Renowned Italian Artist Moves To Normandy Park

by Janet Grella

Everyone who knows me knows that I’m studying Italian and that I love all things Italian. So when I heard that native Italian artist Maria Grazia Repetto had moved to the area, I just had to meet her and hopefully talk a little Italiano with her.

My husband Michael joined us for dinner at Osteria da Primo, where Carlo and Lindsay made a fellow Italiana feel welcomed. Fortunately Michael was with us, as he served as translator part of the evening (my Italiano has barely made it past Buona Serra, Bongiorno Buona Notte and Ciao!).

Having just returned from two years of painting frescoes for homeowners and businesses in Arizona, Maria settled with a friend in Normandy Park. She joined us for dinner on a recent Tuesday night.

Her journey to our area began 12 years ago when she visited her college-aged son in Seattle. She loved the lushness, beauty and summer weather here.

“I could live here,” she thought.

So she went back to Milano, collected her 12-year old son, procured a visa and moved to Seattle. She spoke no English, and relied on connections with Italian speakers and her young sons to help her open a shop, begin a business and began working her art. Maria Grazia’s training is in the fine work of murals, frescoes, reliefs, stuccoes, oils on canvas, acrylics, watercolors, sketches and portraits. She quickly found herself accepting commissions in Seattle, and soon Boca Raton, and finally Arizona.

One of her fondest memories of a commissioned fresco was with Hedges Winery in Richland.

“I painted a beautiful view of the red mountains with vineyards and orchards and gold colored soft rounded hills of the desert,” she said. “It was painted in a private apartment above the chateau and can be seen by invitation only.”

She spent four months alone in the chateau, “creating, creating and creating.”

“It is sometimes very lonely when you paint frescoes,” Maria Grazia told BTB over prosciutto e melone and carcioffi fritti at Primo.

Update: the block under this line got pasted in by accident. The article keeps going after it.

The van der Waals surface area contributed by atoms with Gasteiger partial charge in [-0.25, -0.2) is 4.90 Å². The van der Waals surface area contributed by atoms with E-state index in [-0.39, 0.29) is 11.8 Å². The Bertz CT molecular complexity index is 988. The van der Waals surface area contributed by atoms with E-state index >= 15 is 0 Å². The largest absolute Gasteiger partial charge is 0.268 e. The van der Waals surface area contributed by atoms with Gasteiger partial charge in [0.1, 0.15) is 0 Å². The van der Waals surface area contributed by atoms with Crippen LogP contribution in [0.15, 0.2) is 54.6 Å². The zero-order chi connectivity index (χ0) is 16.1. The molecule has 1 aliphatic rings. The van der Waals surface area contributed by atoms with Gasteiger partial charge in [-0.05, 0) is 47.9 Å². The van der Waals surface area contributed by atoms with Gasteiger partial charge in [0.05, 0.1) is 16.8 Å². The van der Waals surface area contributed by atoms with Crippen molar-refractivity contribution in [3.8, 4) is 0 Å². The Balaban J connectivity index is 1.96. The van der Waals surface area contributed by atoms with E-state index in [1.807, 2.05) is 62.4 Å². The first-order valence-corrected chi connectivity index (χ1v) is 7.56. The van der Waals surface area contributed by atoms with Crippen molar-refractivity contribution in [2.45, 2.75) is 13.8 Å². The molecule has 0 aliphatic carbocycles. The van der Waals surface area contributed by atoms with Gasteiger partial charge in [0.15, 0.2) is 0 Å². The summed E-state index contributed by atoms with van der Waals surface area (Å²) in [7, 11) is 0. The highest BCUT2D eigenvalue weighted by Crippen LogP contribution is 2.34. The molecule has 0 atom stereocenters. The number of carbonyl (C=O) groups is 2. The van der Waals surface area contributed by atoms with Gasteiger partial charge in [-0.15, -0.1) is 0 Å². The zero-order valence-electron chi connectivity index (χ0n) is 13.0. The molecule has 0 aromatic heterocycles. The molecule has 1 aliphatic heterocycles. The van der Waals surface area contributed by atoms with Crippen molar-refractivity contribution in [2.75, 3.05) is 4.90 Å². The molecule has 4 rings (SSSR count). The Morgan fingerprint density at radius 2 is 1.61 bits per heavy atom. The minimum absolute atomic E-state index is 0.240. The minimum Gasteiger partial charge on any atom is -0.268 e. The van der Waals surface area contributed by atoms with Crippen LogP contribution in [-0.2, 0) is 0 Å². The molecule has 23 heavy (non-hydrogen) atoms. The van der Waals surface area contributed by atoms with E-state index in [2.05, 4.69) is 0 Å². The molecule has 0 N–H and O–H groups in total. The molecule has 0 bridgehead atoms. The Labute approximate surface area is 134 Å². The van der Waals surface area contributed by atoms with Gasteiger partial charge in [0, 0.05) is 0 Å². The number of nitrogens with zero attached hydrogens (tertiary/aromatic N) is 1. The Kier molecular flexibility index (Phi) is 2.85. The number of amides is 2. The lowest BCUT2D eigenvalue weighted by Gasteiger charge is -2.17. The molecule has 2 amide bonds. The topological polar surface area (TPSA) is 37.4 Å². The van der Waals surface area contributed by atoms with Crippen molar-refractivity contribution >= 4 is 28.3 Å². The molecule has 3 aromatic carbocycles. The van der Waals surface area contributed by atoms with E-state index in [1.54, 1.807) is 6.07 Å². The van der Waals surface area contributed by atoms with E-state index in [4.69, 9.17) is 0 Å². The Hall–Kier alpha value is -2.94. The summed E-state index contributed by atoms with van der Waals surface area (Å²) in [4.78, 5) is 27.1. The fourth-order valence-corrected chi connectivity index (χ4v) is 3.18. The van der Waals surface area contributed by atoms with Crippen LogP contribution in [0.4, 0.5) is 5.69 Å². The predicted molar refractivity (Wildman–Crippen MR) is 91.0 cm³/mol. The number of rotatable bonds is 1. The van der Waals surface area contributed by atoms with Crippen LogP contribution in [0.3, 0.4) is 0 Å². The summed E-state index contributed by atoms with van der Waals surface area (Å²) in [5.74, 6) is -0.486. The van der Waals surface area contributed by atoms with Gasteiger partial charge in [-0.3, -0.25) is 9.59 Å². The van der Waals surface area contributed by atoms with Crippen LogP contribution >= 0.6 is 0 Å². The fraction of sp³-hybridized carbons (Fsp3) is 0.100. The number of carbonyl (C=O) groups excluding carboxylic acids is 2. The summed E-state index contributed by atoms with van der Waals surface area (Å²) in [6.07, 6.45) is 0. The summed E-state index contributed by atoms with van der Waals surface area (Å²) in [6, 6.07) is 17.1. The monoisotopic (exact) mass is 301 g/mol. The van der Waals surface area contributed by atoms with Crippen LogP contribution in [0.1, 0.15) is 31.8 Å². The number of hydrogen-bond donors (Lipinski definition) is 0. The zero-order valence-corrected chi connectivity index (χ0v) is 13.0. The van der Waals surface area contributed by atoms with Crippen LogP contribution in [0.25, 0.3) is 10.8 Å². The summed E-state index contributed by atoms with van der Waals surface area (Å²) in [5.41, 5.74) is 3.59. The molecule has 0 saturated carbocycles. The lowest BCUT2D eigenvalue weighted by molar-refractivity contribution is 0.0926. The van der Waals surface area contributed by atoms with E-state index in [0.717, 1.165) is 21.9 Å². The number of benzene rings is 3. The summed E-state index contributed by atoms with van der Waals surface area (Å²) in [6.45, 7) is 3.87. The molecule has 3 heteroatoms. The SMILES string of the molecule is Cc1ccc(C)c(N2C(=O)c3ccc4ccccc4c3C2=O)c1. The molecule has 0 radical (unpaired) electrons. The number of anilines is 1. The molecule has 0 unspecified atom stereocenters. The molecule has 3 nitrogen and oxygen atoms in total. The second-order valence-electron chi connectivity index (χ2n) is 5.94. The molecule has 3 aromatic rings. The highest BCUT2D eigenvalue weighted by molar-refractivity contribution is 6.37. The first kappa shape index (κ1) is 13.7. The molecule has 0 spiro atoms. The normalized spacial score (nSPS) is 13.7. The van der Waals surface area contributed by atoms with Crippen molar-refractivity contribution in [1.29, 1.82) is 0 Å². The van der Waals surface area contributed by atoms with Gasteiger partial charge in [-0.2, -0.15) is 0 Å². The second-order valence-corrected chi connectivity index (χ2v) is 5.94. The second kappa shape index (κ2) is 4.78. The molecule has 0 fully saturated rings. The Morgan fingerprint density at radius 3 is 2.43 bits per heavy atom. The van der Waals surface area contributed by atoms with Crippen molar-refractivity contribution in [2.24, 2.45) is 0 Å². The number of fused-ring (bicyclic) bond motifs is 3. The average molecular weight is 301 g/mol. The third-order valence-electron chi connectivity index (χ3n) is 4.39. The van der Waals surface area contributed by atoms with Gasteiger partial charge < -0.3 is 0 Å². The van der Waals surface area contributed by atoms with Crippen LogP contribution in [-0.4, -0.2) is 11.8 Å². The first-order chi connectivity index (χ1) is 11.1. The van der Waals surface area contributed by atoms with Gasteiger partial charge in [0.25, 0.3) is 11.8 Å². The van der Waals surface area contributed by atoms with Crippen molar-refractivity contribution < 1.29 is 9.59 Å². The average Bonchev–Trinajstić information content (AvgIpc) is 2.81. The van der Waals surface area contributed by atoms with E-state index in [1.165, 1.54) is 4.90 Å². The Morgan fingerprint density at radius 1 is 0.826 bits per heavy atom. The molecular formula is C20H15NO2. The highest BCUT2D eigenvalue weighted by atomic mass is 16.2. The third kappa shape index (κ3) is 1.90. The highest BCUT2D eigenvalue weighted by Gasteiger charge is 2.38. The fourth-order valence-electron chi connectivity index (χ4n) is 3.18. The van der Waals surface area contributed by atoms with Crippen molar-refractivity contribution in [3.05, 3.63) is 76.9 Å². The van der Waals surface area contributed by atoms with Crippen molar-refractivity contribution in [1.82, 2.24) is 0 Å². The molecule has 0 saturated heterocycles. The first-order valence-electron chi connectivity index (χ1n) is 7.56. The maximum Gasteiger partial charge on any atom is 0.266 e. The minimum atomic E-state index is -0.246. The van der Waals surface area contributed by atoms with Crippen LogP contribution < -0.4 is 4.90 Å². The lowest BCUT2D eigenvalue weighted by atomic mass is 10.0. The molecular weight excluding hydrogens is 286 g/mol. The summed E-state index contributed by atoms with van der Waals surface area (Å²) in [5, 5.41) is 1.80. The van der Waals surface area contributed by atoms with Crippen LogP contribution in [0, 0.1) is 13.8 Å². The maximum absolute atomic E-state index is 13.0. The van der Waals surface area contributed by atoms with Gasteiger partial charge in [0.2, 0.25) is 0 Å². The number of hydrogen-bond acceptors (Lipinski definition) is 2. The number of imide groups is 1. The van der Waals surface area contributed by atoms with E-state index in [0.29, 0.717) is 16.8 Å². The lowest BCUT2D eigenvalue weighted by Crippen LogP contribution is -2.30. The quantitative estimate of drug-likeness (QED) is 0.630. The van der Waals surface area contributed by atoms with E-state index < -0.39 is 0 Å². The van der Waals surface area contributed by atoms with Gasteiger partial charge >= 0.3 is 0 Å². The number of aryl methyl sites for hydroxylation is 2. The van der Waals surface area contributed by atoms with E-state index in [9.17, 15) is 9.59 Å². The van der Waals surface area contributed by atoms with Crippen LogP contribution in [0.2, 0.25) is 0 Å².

Another totally modern fresco (which she prefers over rennaisance style) was “The Tower” which includes a partial view of Qwest Field in the background (see photo at left).

Here’s a video showing her in action, along with the progression of her work on “The Tower“:

“It looks completely weird, and I love it.”

She added that she was taught the art of fresco with a ‘modern’ take.

Maria Garcia proudly told us that every woman in her family is an artist, including her mother and sister who live in Italy, a sister in Brazil and another sister in France, plus two nieces. I guess you could call them the “Painting Repetto Women.”

Maria Grazia began the study of frescoes when she was 15.

“At the time I was studying, women were only expected to become secretaries, maids, shopworkers or wives and mothers” (can we infer, like many women of a certain age, Maria Grazia became a feminist?).

After our double espresso and sorbet de limone we did a passegiatta (walk about) of Burien and B/ IAS. Maria Grazia found our notorius ‘naked woman‘ sculpture “very beautiful and it looks like a real woman.” On the other hand, like many Burien-ites she is still trying to figure out ‘The Passage’ and the torn up grounds around it.

Her young sons are now grown into young men, aged 35 and 25 respectfully. Her oldest is with the FAA and his wife is a pilot for Horizon Airlines. Her youngest just graduated from the UW in Physics.

What’s next for our new resident italiana artist? She is shopping for a studio in the area.

“The medium I prefer is olio (oils). But I can’t do olio at home due to the smell.”

She’s currently working in acrylics in her Normandy Park home.

Here are some more videos that showcase her work:

To find out more about Maria Grazia Repetto and see her masterpieces click here.

Speak Your Mind

Tell us what you're thinking...
and oh, if you want a pic to show with your comment, go get a gravatar!